Gov. David Paterson last Thursday proposed $5 billion in cuts over the next two years to fill a growing state budget deficit, and the plan makes deep reductions in funding to education, health care and state agencies.
Saying New York is “ground zero” in the financial crisis that has emptied states’ pockets across the country, Paterson outlined a plan that carves $686 million from education spending and $500 million from health care services to close the state’s $3 billion budget gap. The governor’s proposal also includes a 10 percent cut to “most” state agencies.
“There are people walking around without jobs, and there are people losing their homes,” Paterson said during an address from Albany. “We’ve got serious issues, and we’ve had to make drastic cuts to agencies and services in this state.”
The perennially strapped Metropolitan Transportation Authority and New York City schools were targeted for perhaps some of the heaviest financial blows.
The MTA, itself the beneficiary of a life-saving financial bailout last spring and facing interest from borrowing $24 billion, would see $113 million cut and New York City schools would lose $223.2 million.
Health, mental health and social services would lose $500 million.
Megna added he believes the plan will not result in teacher layoffs.
State Assemblyman Mark Weprin (D-Little Neck) criticized Paterson’s proposal to slash education spending.
“Obviously, these are desperate times, and we need to take dramatic action,” Weprin said. “However, I think mid-year cuts to the classroom are unacceptable.”
Weprin said education cuts to Queens classrooms could result in layoffs or program reductions.
“Most of the principals I speak to in our area are working on a shoestring budget where they have every dollar allocated,” Weprin said.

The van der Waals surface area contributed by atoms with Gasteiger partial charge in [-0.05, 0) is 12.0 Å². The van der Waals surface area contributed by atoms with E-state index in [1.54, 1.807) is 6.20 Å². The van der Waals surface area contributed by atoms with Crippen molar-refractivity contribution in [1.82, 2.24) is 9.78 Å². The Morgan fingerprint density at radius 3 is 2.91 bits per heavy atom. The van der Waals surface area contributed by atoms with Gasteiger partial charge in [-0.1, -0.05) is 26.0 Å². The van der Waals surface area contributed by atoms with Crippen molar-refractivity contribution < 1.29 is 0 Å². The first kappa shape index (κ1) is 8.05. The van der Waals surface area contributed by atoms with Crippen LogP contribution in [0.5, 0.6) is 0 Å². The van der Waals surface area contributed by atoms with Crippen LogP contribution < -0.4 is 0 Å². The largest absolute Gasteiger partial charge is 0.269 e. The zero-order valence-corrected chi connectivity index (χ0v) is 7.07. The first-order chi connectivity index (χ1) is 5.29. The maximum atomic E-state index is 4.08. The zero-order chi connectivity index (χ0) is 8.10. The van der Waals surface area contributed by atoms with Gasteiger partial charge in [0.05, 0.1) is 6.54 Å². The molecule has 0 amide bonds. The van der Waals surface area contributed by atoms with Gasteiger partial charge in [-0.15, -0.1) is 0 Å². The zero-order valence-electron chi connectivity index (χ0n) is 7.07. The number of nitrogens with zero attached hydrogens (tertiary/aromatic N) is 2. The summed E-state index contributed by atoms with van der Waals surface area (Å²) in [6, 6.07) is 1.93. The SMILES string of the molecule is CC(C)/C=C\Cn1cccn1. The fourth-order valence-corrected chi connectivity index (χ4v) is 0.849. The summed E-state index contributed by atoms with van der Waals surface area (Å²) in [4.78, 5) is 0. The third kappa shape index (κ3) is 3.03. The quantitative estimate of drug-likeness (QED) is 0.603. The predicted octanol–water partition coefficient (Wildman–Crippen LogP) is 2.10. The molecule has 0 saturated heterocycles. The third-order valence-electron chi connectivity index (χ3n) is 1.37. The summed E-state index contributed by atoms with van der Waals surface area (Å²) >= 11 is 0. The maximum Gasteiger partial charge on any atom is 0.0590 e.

Paterson’s plan, which does not raise taxes, would need to be approved by the state Legislature. Assembly Democrats from New York City began to meet this week to discuss the governor’s budget proposal, Weprin said.
Some of the proposed debt reduction would not be through cuts. Paterson calculates that after a deal is closed on installation of a gambling casino at the Aqueduct Race Track, the winning bidder would pay at least $200 million to the state.
The governor said an amnesty for tax delinquents and cheats would produce another $250 million.
Otherwise, the cuts would take more than $3 million from library programs as well as tens of millions from health plans, including those concerned with covering HIV and AIDS.
Medicaid would be cut by $287 million throughout the state.
Aid to the City University of New York system would be trimmed by $10 million.
“Skyrocketing unemployment has resulted in record increases in college enrollments,” state Sens. Toby Stavisky (D-Whitestone), Darrel Aubertine (D-Oswego), Neil Breslin (D-Albany), Brian Foley (D-Hauppauge), Suzi Oppenheimer (D-Port Chester), William Stachowski (D-Buffalo) and David Valesky (D-Oneida) said in a prepared statement. “This is not the time to make disproportionate cuts to higher education .%u2026 We believe this is an unfair burden on New York’s students and the state’s economic future.”
Reach reporter Anna Gustafson by e-mail at firstname.lastname@example.org or by phone at 718-229-0300, Ext. 174.
©2009 Community News Group
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